BY WILL MAGEE
There are many mediums of protest art. Paintings, such as Picassoâ€™s hopelessly monochrome, surreal anti-war work Guernica. Music, from classical compositions like L’Internationale to the folk of American labour, from the soul of the civil-rights movement to British punk. Photographs, such as Andres Serranoâ€™s Piss Christ â€“ I donâ€™t know exactly what the image is protesting, but the fact that it depicts a Jesus submerged in wee suggests that itâ€™s something really profound. Posters. Graffiti. Installations. Body art. Then thereâ€™s protest art via performance.
The parameters of protest-art performance are usually very wide and highly inclusive. Reciting poetry. Striking action poses. Nailing your genitals to things. Hiding things inside your genitals before retrieving them in front of an audience. Pretty much anyone can engage with these artistic modes and use them to express pretty much anything. Nonetheless, there is one sort of protest performance which is decidedly specific and entirely exclusive. It is specific to grievances in sport, while it is exclusive to the managers of professional sport teams. This sort of performance is known in creative circles as â€˜the post-match interviewâ€™.
Thereâ€™s no denying itâ€™s an art form. Take the most high-profile managerial protest interview of the year, that given to Guy Mowbray by Louis Van Gaal after Manchester Unitedâ€™s 1-0 loss to Chelsea. With Mowbray having cruelly oppressed Van Gaal by making several overbearingly normal queries about his teamâ€™s performance, Unitedâ€™s manager suddenly launched his protest by turning the inquiries on the inquirer â€“ by inverting the power dynamic between interviewer and interviewee. It was impossible not to feel Van Gaalâ€™s righteous wrath as he began to demand Mowbrayâ€™s thoughts on the self-evidently unfair match, as he began to expressively subvert their relationship through his dramatic restaging of their predefined roles. Soon enough, his would-be-interrogator was stammering, pausing, unsure of his purpose â€“ of whether or not he was even interested in the interview. Van Gaal then delivered the crucial lines of his dramatic dialogue with an ironic flourish. â€˜Itâ€™s goodâ€¦ that you are interestedâ€™.
But is it good to be interested? Or is being interested a violation of a managerâ€™s rights? Did Manchester United really play â€˜the best match of the seasonâ€™? Or were they actually flattering to deceive with the same mediocre brand of football theyâ€™ve played for most of the campaign? The moment that his audience questioned itself in this way, Van Gaalâ€™s performance was successful and complete. After that, Mowbray could only make the feeblest and most â€˜rhetoricalâ€™ attempts at interviewing. Van Gaal batted him away with the astonishing superiority of a man who knew he had protested, and protested well.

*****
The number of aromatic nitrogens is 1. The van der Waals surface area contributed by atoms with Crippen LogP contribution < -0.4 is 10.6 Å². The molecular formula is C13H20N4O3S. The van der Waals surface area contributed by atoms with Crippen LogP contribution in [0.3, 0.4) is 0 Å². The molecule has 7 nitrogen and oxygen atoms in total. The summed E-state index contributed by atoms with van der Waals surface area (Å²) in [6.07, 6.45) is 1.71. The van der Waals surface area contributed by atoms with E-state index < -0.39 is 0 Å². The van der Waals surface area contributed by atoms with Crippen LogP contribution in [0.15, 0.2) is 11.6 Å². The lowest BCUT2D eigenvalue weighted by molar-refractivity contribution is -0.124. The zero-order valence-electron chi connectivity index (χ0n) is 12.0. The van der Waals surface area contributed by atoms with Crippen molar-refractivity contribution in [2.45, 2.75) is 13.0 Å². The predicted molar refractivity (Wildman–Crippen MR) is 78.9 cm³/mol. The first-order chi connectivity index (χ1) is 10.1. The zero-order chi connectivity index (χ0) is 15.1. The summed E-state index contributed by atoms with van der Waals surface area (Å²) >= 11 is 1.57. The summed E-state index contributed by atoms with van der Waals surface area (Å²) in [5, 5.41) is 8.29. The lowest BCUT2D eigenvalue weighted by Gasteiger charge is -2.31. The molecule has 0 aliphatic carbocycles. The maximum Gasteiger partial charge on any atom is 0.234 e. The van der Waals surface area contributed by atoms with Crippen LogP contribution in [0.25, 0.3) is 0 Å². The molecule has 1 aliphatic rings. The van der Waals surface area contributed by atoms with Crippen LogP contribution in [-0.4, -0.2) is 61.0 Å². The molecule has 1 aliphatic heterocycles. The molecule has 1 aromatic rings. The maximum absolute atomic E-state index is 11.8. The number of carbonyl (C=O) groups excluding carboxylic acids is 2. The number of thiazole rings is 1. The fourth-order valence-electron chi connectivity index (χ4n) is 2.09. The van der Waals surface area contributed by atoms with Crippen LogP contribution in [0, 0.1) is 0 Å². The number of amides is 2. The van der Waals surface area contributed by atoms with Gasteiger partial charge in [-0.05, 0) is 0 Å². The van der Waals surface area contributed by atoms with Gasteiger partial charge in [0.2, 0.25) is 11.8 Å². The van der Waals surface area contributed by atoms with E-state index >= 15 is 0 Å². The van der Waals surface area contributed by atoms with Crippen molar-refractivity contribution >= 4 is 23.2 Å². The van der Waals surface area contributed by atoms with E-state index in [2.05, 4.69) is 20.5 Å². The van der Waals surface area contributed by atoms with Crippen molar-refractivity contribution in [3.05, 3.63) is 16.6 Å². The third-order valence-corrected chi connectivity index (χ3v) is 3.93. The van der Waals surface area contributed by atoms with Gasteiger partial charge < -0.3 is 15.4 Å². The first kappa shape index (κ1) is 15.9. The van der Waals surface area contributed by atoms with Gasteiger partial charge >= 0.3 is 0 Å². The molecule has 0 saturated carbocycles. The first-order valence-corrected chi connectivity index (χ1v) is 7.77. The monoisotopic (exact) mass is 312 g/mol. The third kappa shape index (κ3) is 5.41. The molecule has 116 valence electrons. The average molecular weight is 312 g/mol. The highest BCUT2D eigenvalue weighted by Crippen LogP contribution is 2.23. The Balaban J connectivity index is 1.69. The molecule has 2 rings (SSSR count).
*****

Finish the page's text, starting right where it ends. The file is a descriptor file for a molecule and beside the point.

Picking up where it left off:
Van Gaalâ€™s protest interview is only the latest act in a long tradition of football manager theatrics, of course. Brian Clough got things started in his 1979 interview with John Motson, deconstructing the media while simultaneously terrifying Motty by hissing like an early-modern Mephistopheles. Since then, audiences have been treated to Kevin Keeganâ€™s powerful personification of Fury, ArsÃ¨ne Wengerâ€™s â€˜prettiest wifeâ€™ metaphor, Rafa BenÃtezâ€™s â€˜factsâ€™ soliloquy and Harry Redknapp getting soaked on Sky Sports â€“ doubtlessly a critical statement on the cold fluidity of life as a Premier League gaffer.
Managers from other sporting codes might not engage with protest art quite so often, yet when they choose to do so it can still be spectacular. In rugby union, ex-Saracens coach Brendan Venter protested his â‚¬25,000 fine for censuring officiating standards by spending an entire post-match interview simply repeating his interviewer â€“ this was clearly a creative representation of the repetitive nature of refereeing mistakes. In the NFL, 80s New Orleans Saints coach Jim Mora once verbalised the Socratic paradox so as to highlight the inherent foolishness of assembled journalists, while ex-San Francisco 49ers coach Mike Singletary protested the virtues of radical collectivism in a candid monologue on his tight end Vernon Davis. I could go on. In almost all sports, across all disciplinary boundaries, the managerial performances have been countless.
Naturally, audiences are now wondering where the protest interview might go next. The ever-growing demands of professional sport in the marketised era suggest that the protest interview must surely become even more theatrical, even more spectacular. Will the next Premier League season see JosÃ© Mourinho tell an unsuspecting Sky interviewer that his team need to show more guts, before dumping a whole bucket of rotting fish innards over his own head in symbolic remonstration? Will Alan Pardew fulfil his media commitments totally nude, helping everyone to visualise the constant overexposure of the Premier League manager? Will Amelie Mauresmo emerge during a presser on Andy Murray and throw balloons full of warm pig gore at BBC employees, each one a figurative illustration of the persistent sneering at his Scottish bloodline? Will Nigel Pearson spend a calendar year dressed as an ostrich? These might be acts at the extreme end of protest performance, but by god theyâ€™ll make good viewing.
Then again, thereâ€™s something to be said for minimalism. Maybe, in the near future, managers of professional sports teams might react to adverse results, refereeing mistakes, media scrutiny and player difficulties with the understated, semi-polite restraint of ordinary people facing relatively mundane issues. Now that, that would be a real statement.
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